Posted by: Abhay Khosla on July 23, 2010
I don’t think I have anything particularly novel to say about Tim Hensely’s WALLY GROPIUS– if you read Blog Flume or Comics Comics, as I imagine you must, I wouldn’t suggest to you that I have much to add to what those fine gentlemen have already deduced. My Mickey-Mouse “WALLY GROPIUS for Idiots” reading of the book offered below is probably more for my benefit, as a way for me to find a way to have that book stop nagging at the back of my head. As a value-adding proposition for you…? I can’t make much by way of promises. With that caveat: essay, ahoy.
Also: SPOILERS. For reals. Though– look, if you haven’t read WALLY GROPIUS, this isn’t a “Why You Should Buy It” piece so much as me babbling incoherently about the book after having read it and let it fester for a few weeks. So, yeah: this one maybe isn’t for you, and by you, I mean the entire internet, basically. Basically.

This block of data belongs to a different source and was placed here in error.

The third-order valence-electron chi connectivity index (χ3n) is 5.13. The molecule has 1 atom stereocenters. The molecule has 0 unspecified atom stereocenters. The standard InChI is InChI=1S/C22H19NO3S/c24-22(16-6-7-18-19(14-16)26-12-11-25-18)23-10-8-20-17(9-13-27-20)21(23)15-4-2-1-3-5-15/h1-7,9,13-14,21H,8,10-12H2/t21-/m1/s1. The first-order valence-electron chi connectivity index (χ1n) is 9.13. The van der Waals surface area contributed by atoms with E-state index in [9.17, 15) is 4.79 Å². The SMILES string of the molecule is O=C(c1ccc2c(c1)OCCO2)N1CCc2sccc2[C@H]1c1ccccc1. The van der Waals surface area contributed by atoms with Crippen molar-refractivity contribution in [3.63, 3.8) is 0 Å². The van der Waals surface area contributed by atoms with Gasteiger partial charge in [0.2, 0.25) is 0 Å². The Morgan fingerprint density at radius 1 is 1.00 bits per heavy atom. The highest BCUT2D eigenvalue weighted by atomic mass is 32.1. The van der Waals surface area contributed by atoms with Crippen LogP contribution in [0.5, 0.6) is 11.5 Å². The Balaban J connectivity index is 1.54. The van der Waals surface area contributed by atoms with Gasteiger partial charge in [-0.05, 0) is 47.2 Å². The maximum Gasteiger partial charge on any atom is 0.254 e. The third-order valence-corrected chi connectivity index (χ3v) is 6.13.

One of the poorer ideas I’ve ever had– and one reason I don’t believe kids or possibly even young adults should indulge in any kind of “fun”, of any kind but especially of any sort of chemical variety– was my decision to temporarily loose my grip on a sober view of reality prior to the 2008 Superbowl.
The 2008 Superbowl was broadcast by the FOX Network, and prior to the broadcast, rather than talk about football or sell beer or exploit women, or make you feel sorrow about your favorite classic Rock musicians (i.e. what you’d expect from a Superbowl telecast), FOX instead opened with what for me was a surprise: an out-of-fuck-nowhere recreation of the signing and intensely solemn recitation of the Declaration of Independence.